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University can’t scan students’ rooms during remote tests, judge rules

University can’t scan students’ rooms during remote tests, judge rules


The court ruled that a room scan violated a student’s Fourth Amendment rights

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Start of the new school year in Berlin
Photo by Jens Kalaene/picture alliance via Getty Images

An Ohio judge has ruled that a Cleveland State University’s virtual scan of a student’s room prior to an online test was unconstitutional. The ruling marks a victory for digital privacy advocates around the country, who have spoken loudly against the practices of online test proctoring for many years.

Chemistry student Aaron Ogletree sat for an online test in the spring 2021 semester. Ogletree was asked to show the virtual proctor his bedroom through his webcam prior to the beginning of the test. A recording of the room scan as well as the testing process that followed was retained by Honorlock, the university’s third-party vendor.

Ogletree sued the university on the grounds that the practice violated his rights under the Fourth Amendment, which protects US citizens against “unreasonable searches and seizures”. The university, in defense, argues that “room scans are ‘standard industry wide practice’”, and that “students frequently acquiesce in their use.”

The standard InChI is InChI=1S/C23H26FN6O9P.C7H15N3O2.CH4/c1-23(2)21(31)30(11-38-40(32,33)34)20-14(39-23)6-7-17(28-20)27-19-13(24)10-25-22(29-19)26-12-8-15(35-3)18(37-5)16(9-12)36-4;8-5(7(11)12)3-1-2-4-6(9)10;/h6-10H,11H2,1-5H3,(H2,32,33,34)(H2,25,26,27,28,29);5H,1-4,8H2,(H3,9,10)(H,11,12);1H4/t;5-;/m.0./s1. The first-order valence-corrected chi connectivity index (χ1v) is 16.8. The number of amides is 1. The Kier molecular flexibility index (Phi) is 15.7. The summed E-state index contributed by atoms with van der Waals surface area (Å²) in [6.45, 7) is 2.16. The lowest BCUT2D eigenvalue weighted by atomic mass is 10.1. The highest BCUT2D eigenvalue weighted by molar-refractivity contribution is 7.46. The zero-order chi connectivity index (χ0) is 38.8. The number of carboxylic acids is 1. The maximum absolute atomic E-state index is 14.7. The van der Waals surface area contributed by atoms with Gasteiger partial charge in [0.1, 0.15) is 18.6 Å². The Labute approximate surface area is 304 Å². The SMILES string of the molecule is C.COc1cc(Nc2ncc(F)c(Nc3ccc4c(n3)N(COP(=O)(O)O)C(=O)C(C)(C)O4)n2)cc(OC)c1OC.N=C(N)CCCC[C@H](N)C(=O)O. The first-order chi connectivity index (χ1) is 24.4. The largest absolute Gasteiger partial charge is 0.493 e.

Federal Judge J. Philip Calabrese sided with Ogletree yesterday, determining that the university’s room scan did constitute an unreasonable search. “Mr. Ogletree’s subjective expectation of privacy at issue is one that society views as reasonable and that lies at the core of the Fourth Amendment’s protections against governmental intrusion,” Calabrese wrote in the decision.

“Mr. Ogletree’s subjective expectation of privacy at issue is one that society views as reasonable.”

Many universities around the world use e-proctoring programs that can require room scans or similar practices. In some cases, students are required to show a live proctor their identification and surroundings; in others, they’re recorded and monitored by AI with “suspicious signs” flagged to professors. Such programs have been controversial among students and have received pushback from prominent digital privacy organizations as well as government officials. The Electronic Privacy Information Center filed complaints against Honorlock and four similar proctoring services in late 2020, calling their practices “inherently invasive.”

The privacy-focused nonprofit Fight for the Future, which runs the website, has called the ruling a “major victory.”

“We applaud Cleveland State University student Aaron Ogletree for suing to halt the invasive and inappropriate ‘room scans’ his university required in order to complete a chemistry test,” Lia Holland, Fight for the Future’s campaigns and communications director, said in a statement. “Let Aaron’s victory be a warning for other universities that continue to insist on forcing such abusive software on their students.”

Dave Kielmeyer, Cleveland State University’s associate vice president for marketing and communications, provided the following statement to The Verge: “As directed by the Court, Cleveland State University’s counsel will confer with Mr. Ogletree’s counsel on appropriate next steps. Ensuring academic integrity is essential to our mission and will guide us as we move forward. While this matter remains in active litigation, we are unable to comment further.”

Update August 23rd, 3:17PM ET: Added statement from Cleveland State University. This story was originally published at 12:31 p.m.